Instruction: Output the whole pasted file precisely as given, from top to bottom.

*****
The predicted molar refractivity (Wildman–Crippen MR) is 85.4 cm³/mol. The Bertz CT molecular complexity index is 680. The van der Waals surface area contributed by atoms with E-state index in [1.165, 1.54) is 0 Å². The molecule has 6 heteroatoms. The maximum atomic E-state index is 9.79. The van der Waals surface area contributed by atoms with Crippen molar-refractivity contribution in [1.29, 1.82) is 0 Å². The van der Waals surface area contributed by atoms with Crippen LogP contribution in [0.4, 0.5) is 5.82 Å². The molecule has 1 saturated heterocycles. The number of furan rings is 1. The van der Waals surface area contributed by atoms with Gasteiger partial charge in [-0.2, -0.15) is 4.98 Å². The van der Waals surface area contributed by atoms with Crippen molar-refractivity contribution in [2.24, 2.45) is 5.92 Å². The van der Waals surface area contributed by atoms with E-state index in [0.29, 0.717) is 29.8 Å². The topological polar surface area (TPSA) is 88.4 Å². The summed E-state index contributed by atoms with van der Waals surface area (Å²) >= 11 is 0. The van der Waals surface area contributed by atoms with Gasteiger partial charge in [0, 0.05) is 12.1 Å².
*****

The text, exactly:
The predicted molar refractivity (Wildman–Crippen MR) is 85.4 cm³/mol. The Bertz CT molecular complexity index is 680. The van der Waals surface area contributed by atoms with E-state index in [1.165, 1.54) is 0 Å². The molecule has 6 heteroatoms. The maximum atomic E-state index is 9.79. The van der Waals surface area contributed by atoms with Crippen molar-refractivity contribution in [1.29, 1.82) is 0 Å². The van der Waals surface area contributed by atoms with Crippen LogP contribution in [0.4, 0.5) is 5.82 Å². The molecule has 1 saturated heterocycles. The number of furan rings is 1. The van der Waals surface area contributed by atoms with Gasteiger partial charge in [-0.2, -0.15) is 4.98 Å². The van der Waals surface area contributed by atoms with Crippen molar-refractivity contribution in [2.24, 2.45) is 5.92 Å². The van der Waals surface area contributed by atoms with E-state index in [0.29, 0.717) is 29.8 Å². The topological polar surface area (TPSA) is 88.4 Å². The summed E-state index contributed by atoms with van der Waals surface area (Å²) >= 11 is 0. The van der Waals surface area contributed by atoms with Gasteiger partial charge in [0, 0.05) is 12.1 Å².